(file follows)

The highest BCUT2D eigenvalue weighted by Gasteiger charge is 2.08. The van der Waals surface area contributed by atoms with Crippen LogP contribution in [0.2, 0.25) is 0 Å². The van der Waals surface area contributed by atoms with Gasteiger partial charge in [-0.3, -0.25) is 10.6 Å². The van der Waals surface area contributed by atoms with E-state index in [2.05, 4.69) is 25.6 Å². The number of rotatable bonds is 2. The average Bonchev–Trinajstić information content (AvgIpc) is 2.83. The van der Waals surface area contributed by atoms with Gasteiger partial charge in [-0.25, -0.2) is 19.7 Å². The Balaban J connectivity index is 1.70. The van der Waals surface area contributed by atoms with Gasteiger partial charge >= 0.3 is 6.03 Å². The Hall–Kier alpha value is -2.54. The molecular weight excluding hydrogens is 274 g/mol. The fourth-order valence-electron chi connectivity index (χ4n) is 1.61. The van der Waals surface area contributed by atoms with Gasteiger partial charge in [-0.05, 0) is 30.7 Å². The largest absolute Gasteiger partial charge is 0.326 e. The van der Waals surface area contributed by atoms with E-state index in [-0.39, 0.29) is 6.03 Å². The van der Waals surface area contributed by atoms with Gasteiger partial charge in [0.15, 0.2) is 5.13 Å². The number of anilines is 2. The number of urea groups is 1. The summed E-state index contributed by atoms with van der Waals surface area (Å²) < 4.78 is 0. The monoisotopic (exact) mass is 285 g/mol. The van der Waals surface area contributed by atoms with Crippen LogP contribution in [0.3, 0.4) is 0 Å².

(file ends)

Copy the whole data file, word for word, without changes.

The highest BCUT2D eigenvalue weighted by Gasteiger charge is 2.08. The van der Waals surface area contributed by atoms with Crippen LogP contribution in [0.2, 0.25) is 0 Å². The van der Waals surface area contributed by atoms with Gasteiger partial charge in [-0.3, -0.25) is 10.6 Å². The van der Waals surface area contributed by atoms with E-state index in [2.05, 4.69) is 25.6 Å². The number of rotatable bonds is 2. The average Bonchev–Trinajstić information content (AvgIpc) is 2.83. The van der Waals surface area contributed by atoms with Gasteiger partial charge in [-0.25, -0.2) is 19.7 Å². The Balaban J connectivity index is 1.70. The van der Waals surface area contributed by atoms with Gasteiger partial charge >= 0.3 is 6.03 Å². The Hall–Kier alpha value is -2.54. The molecular weight excluding hydrogens is 274 g/mol. The fourth-order valence-electron chi connectivity index (χ4n) is 1.61. The van der Waals surface area contributed by atoms with Gasteiger partial charge in [-0.05, 0) is 30.7 Å². The largest absolute Gasteiger partial charge is 0.326 e. The van der Waals surface area contributed by atoms with E-state index in [-0.39, 0.29) is 6.03 Å². The van der Waals surface area contributed by atoms with Gasteiger partial charge in [0.15, 0.2) is 5.13 Å². The number of anilines is 2. The number of urea groups is 1. The summed E-state index contributed by atoms with van der Waals surface area (Å²) < 4.78 is 0. The monoisotopic (exact) mass is 285 g/mol. The van der Waals surface area contributed by atoms with Crippen LogP contribution in [0.3, 0.4) is 0 Å².